Posted by ESC on April 18, 2003
In Reply to: Re: Hidden eggs posted by ESC on April 16, 2003
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: : : : : : : : : EASTER WORDS AND SYMBOLS
: : : : : : : : : The egg. The egg has been the symbol of renewed life after death and resurrection in many cultures. "The Greeks and Romans buried eggs, real or dummy, in their tombs, scenes on Athenian vases show how baskets of eggs were left on graves, Maoris used to put an egg in the hand of a dead person before burial. Still today Jews present mourners on their return from the funeral of a relative with a dish of eggs as their first meal. Christianity took this ancient sign of rejoicing at rebirth and applied it to the Resurrection of Jesus.The tradition of painting the Easter egg in bright colours may have its origin in a legend that tells that Simon of Cyrene, who carried Christ's cross, was an egg merchant. When he returned from Calvary to his basket of produce, which he had left by the roadside, he found that all the eggs miraculously colored and adorned." From "How Did It Begin?" by R. Brasch (Pocket Books, New York, 1969).
: : : : : : : : : Easter bunny. And what about the Easter bunny? Early Christians often celebrated their sacred occasions on the same days as pagan holidays to "blend in" and avoid persecution. They ".astutely observed that the centuries-old festival to Eastre, commemorated at the start of spring, coincided with the time of year of their own observance of the miracle of Christ's Resurrection.It just so happened that Eastre, a fertility goddess (the ancient word eastre means 'spring'), had as her earthly symbol the prolific hare, or rabbit. Hence, the origin of the 'Easter bunny.'" From Sacred Origins of Profound Things: the Stories Behind the Rites and Rituals of the World's Religions" by Charles Panati (Penguin Books, New York, 1996).
: : : : : : : : : Easter Lily. The lily is a symbol of purity because of its whiteness and delicacy of form. It also symbolizes innocence and the radiance of the Lord's risen life. It is called the Easter lily because the flowers bloom in early spring, around Easter time. From the Hallmark Press Room online at http://pressroom.hallmark.com/easter_symbols.html Accessed April 11, 2003.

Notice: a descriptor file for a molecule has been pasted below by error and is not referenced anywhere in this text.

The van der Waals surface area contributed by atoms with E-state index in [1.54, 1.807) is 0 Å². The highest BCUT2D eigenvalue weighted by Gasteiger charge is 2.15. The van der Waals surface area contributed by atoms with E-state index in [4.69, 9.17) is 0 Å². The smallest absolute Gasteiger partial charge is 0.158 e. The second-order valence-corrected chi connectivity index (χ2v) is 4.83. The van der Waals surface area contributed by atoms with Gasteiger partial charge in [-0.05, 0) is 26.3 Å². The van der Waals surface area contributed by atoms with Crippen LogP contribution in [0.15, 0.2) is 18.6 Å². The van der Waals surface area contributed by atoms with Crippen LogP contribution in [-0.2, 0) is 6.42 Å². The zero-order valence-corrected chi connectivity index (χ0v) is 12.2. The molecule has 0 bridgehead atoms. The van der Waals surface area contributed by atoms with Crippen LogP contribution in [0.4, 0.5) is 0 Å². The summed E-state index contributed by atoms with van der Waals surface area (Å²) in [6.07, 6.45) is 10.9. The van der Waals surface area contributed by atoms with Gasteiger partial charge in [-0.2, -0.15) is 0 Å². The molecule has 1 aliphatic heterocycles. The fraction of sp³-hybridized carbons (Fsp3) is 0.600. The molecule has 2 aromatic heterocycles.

: : : : : : : : : Easter Parade and Wearing New Clothes. In the early church, those who were baptized at the Easter Vigil dressed in white robes and wore the robes during Easter week as a symbol of their new life in Christ. People who had been baptized in previous years wore new clothes to indicate their sharing in the new life. New clothes at Easter became a symbol of Easter grace. In Europe during the Middle Ages, people in their new clothes would take a long walk after mass, which has evolved into the tradition of Easter Parades. An American belief is that good luck can be ensured for the year by wearing three new things on Easter Sunday. From the Hallmark Press Room online.
: : : : : : : : : Easter Sunrise Service. The Easter custom of the sunrise religious service was brought to America by Protestant immigrants from Moravia who held the first such service in Bethlehem, Pa., in 1741. Origins of the early morning time stem from a passage in the Bible from the book of Luke: ".but on the first day of the week, at early dawn" women visited Jesus' tomb and found it empty. Sunrise services also may be related to the Easter fires held on hilltops in continuation of the New Year fires - a worldwide observance in antiquity. Those rites were performed at the vernal equinox, welcoming the sun and its great power to bring new life to the world. From the Hallmark Press Room online.
: : : : : : : : : Hot crossed buns. "At the feast to Eastre, an ox was sacrificed and the image of his horns carved into ritual bread - which evolved into the twice-scored Easter biscuits we call 'hot cross buns.' In fact, the word 'bun' derives from the Saxon for 'sacred ox,' 'boun.'" Sacred Origins of Profound Things. A cross bun kept from one Good Friday to the next was thought to bring luck, the buns were supposed to serve as a charm against shipwreck, and hanging a bun over the chimneypiece ensured that all bread baked there would be perfect. Another belief was that eating hot cross buns on Good Friday served to protect the home from fire. From the Hallmark Press Room online.